Fun side story: this was the very first game I played at Geekway To The West last summer. I hadn't intended to play it because I already owned a copy, but my friends still hadn't arrived yet and I was looking for something to do and saw these two people trying to figure out what this game was--they had the marble dispenser up on its side. I took pity on them and taught it to them. Anyway.

Let's start with the ridiculously charming aesthetic, shall we? The iconography is clear and understandable. The pieces are nice and meaty. I love the little ring you use to hold your marbles. And artwork is just littered with hilarious bits of absurdity, from a grumpy cat hidden in the marble dispenser to my favorite card in the game, a disc drive being incongruously powered by a Bunsen burner.


It's a very approachable game as well. While there are lots of different things you can do on your turn, you start the game with a single Gizmo that lets you draw a marble blindly for Filing a card. That means that your first two turns are mapped out for you. First you will File a card and get a marble. On your second turn you will use the marble you drew to Build the card you Filed--if you can--or Build something else from the market. Or, failing that, you at least know what color you need to Pick in order to Build on your subsequent turn. It makes it a very easy game to teach. Which is not to say that there isn't depth. You quickly learn that if you waste a turn early on or don't get your Gizmo-synergy working, you really can't recover from that. It's still a very fun game, even if you lose, though, as a big part of the joy is figuring out how big of a chain you can put together.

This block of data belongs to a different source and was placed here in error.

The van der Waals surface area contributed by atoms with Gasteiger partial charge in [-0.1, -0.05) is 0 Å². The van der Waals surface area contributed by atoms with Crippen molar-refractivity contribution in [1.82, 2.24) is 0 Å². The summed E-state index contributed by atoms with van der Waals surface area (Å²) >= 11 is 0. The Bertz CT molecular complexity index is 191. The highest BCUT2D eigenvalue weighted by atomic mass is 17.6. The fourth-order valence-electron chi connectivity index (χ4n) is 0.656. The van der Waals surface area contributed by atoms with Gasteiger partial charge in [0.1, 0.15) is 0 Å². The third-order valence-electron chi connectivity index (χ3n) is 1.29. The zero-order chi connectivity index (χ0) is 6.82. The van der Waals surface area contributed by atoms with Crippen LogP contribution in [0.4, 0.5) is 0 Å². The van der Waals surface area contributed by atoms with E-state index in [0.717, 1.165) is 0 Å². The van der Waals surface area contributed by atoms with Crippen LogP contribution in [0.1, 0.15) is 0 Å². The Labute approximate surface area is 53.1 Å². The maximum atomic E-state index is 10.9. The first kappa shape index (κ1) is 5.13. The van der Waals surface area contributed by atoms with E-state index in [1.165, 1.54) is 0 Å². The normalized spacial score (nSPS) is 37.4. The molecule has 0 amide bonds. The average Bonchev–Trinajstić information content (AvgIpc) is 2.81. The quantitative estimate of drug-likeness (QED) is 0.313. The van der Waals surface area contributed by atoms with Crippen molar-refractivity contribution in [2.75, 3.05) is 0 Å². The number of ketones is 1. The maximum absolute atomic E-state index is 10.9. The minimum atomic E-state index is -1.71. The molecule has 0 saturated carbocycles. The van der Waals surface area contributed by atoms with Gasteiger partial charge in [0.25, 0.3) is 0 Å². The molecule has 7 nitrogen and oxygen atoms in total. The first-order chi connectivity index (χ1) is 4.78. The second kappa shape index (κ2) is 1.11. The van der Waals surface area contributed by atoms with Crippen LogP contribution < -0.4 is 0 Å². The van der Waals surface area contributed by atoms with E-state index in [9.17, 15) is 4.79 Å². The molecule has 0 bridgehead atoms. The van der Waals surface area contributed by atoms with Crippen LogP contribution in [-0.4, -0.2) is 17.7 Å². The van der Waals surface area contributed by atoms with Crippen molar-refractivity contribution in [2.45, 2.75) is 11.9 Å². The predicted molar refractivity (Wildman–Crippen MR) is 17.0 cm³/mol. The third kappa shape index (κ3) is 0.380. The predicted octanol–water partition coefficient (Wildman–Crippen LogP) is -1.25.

They also nailed the complexity curve with this game. My biggest complaint about engine-builders is that it feels like the game ends right as you're finally getting your engine together. But with Gizmos, your engine is never incomplete. It just gets progressively more complex. And right around the time that it starts to get too much to keep track of, the game is over. It makes for a game that feels very fast-paced but still plays in about forty-five minutes.

What's Not To Like?

My biggest complaint has got to be the marble dispenser. Invariably, something gets knocked off the track and you're trying to get it reset so you can push it back in and something falls out the bottom. Every single game, I swear, you pick up the dispenser to see how many marbles are rolling around free underneath (usually 1, occasionally 2, rarely none). And while I love the card art and the form factor, the square cards are a pain in the butt to shuffle.

Is It Expansible?

Nope, but they recently put out a second edition with more robust parts.

Final Thoughts

This is another great one to play with family. I played this with my 8-year-old so I could take pictures--and he cleaned my clock. It reminds me a lot of Splendor in some ways, and I've never not had a blast playing it.

Tune in next week when we dig up some old fossils with The Great Dinosaur Rush...

In Acquire-To-Zendo, Kurt is going through his favorite board games in alphabetical order. Read the explainer or see more posts.